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Author ORCID ID is 0000000323671547
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  1. Accurate numerical simulations of shock–turbulence interaction (STI) are conducted with a hybrid monotonicity-preserving–compact-finite-difference scheme for a detailed study of STI in variable density flows. Theoretical and numerical assessments of data confirm that all turbulence scales as well as the STI are well captured by the computational method. Linear interaction approximation (LIA) convergence tests conducted with the shock-capturing simulations exhibit a similar trend of converging to LIA predictions to shock-resolving direct numerical simulations (DNS). The effects of density variations on STI are studied by comparing the results corresponding to an upstream multi-fluid mixture with the single-fluid case. Here the results showmore » that for the current parameter ranges, the turbulence amplification by the normal shock wave is much higher and the reduction in turbulence length scales is more significant when strong density variations exist. Turbulent mixing enhancement by the shock is also increased and stronger mixing asymmetry in the postshock region is observed when there is significant density variation. The turbulence structure is strongly modified by the shock wave, with a differential distribution of turbulent statistics in regions having different densities. The dominant mechanisms behind the variable density STI are identified by analysing the transport equations for the Reynolds stresses, vorticity, normalized mass flux and density specific volume covariance.« less
  2. The filtered density function (FDF) closure is extended to a “self-contained” format to include the subgrid-scale (SGS) statistics of all of the hydro-thermo-chemical variables in turbulent flows. These are the thermodynamic pressure, the specific internal energy, the velocity vector, and the composition field. In this format, the model is comprehensive and facilitates large-eddy simulation (LES) of flows at both low and high compressibility levels. A transport equation is developed for the joint pressure-energy-velocity-composition filtered mass density function (PEVC-FMDF). In this equation, the effect of convection appears in closed form. The coupling of the hydrodynamics and thermochemistry is modeled via amore » set of stochastic differential equation for each of the transport variables. This yields a self-contained SGS closure. We demonstrated how LES is conducted of a turbulent shear flow with transport of a passive scalar. Finally, the consistency of the PEVC-FMDF formulation is established, and its overall predictive capability is appraised via comparison with direct numerical simulation (DNS) data.« less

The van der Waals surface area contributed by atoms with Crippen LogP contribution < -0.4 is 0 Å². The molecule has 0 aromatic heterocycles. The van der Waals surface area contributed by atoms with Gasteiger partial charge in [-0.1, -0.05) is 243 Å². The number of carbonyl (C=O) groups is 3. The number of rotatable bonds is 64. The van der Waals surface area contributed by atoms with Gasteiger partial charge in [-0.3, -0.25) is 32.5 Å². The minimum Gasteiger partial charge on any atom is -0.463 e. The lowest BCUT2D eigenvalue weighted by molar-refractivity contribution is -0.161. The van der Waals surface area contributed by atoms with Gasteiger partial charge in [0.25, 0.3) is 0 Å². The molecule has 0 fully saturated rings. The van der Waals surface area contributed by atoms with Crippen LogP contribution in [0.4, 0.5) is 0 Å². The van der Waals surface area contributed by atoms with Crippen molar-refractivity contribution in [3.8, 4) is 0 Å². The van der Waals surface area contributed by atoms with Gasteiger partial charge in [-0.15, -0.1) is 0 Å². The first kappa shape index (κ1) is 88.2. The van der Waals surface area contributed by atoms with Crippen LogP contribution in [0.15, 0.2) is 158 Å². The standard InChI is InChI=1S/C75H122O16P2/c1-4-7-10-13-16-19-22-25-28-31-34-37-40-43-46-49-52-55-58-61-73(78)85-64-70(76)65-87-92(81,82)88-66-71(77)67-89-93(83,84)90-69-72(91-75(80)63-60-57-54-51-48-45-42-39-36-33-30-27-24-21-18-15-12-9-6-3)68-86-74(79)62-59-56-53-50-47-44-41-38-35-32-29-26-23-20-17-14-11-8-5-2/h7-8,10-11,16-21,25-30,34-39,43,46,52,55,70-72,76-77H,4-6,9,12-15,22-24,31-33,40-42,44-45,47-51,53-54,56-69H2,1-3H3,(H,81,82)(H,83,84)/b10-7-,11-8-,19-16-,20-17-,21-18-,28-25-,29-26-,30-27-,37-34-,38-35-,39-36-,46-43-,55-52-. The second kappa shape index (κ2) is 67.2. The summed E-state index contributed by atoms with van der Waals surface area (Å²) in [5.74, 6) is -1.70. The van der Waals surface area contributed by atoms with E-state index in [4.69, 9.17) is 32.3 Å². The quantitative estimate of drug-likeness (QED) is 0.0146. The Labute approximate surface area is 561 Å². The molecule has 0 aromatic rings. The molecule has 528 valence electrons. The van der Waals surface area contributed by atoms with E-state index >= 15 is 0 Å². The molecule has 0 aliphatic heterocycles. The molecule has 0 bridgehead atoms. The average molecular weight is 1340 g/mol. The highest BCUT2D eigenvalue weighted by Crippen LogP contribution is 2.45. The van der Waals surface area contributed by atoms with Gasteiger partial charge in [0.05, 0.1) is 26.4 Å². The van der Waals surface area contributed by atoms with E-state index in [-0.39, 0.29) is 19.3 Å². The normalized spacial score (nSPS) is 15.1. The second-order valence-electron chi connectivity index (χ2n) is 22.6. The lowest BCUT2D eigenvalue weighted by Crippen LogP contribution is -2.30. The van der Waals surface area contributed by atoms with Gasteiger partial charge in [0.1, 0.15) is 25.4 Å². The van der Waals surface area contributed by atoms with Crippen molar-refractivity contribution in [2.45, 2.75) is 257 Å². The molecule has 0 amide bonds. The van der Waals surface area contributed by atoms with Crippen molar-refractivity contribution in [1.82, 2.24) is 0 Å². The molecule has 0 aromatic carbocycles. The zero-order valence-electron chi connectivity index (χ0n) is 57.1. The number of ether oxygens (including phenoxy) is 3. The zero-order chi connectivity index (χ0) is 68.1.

3. This paper compares the effectiveness of various multi-resolution geometric representation methods, such as B-spline, Daubechies, Coiflet and Dual-tree wavelets, curvelets and surfacelets, to capture the structure of fully developed turbulence using a truncated set of coefficients. The turbulence dataset is obtained from a Direct Numerical Simulation of buoyancy driven turbulence on a 512 3 mesh size, with an Atwood number, A = 0.05, and turbulent Reynolds number, Re t = 1800, and the methods are tested against quantities pertaining to both velocities and active scalar (density) fields and their derivatives, spectra, and the properties of constant density surfaces. The comparisonsmore » between the algorithms are given in terms of performance, accuracy, and compression properties. The results should provide useful information for multi-resolution analysis of turbulence, coherent feature extraction, compression for large datasets handling, as well as simulations algorithms based on multi-resolution methods. In conclusion, the final section provides recommendations for best decomposition algorithms based on several metrics related to computational efficiency and preservation of turbulence properties using a reduced set of coefficients.« less

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